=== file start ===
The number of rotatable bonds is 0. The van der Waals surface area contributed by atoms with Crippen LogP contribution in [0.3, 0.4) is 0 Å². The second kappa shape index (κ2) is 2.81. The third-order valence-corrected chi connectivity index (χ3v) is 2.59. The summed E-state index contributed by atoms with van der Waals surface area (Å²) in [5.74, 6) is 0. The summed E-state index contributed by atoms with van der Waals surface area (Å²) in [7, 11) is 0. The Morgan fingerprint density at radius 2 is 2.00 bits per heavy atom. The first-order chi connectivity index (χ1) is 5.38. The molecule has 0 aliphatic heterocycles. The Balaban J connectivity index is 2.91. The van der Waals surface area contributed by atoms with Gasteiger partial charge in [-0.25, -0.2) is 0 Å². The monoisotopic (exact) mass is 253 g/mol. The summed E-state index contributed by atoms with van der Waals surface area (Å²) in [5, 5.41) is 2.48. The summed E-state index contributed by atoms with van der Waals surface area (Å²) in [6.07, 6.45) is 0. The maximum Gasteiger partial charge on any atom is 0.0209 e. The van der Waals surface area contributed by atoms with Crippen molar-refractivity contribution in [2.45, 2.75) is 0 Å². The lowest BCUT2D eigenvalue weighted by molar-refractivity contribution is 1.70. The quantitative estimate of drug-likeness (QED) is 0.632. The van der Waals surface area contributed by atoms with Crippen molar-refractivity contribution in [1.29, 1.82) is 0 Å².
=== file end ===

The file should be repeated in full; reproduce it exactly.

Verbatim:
The number of rotatable bonds is 0. The van der Waals surface area contributed by atoms with Crippen LogP contribution in [0.3, 0.4) is 0 Å². The second kappa shape index (κ2) is 2.81. The third-order valence-corrected chi connectivity index (χ3v) is 2.59. The summed E-state index contributed by atoms with van der Waals surface area (Å²) in [5.74, 6) is 0. The summed E-state index contributed by atoms with van der Waals surface area (Å²) in [7, 11) is 0. The Morgan fingerprint density at radius 2 is 2.00 bits per heavy atom. The first-order chi connectivity index (χ1) is 5.38. The molecule has 0 aliphatic heterocycles. The Balaban J connectivity index is 2.91. The van der Waals surface area contributed by atoms with Gasteiger partial charge in [-0.25, -0.2) is 0 Å². The monoisotopic (exact) mass is 253 g/mol. The summed E-state index contributed by atoms with van der Waals surface area (Å²) in [5, 5.41) is 2.48. The summed E-state index contributed by atoms with van der Waals surface area (Å²) in [6.07, 6.45) is 0. The maximum Gasteiger partial charge on any atom is 0.0209 e. The van der Waals surface area contributed by atoms with Crippen molar-refractivity contribution in [2.45, 2.75) is 0 Å². The lowest BCUT2D eigenvalue weighted by molar-refractivity contribution is 1.70. The quantitative estimate of drug-likeness (QED) is 0.632. The van der Waals surface area contributed by atoms with Crippen molar-refractivity contribution in [1.29, 1.82) is 0 Å².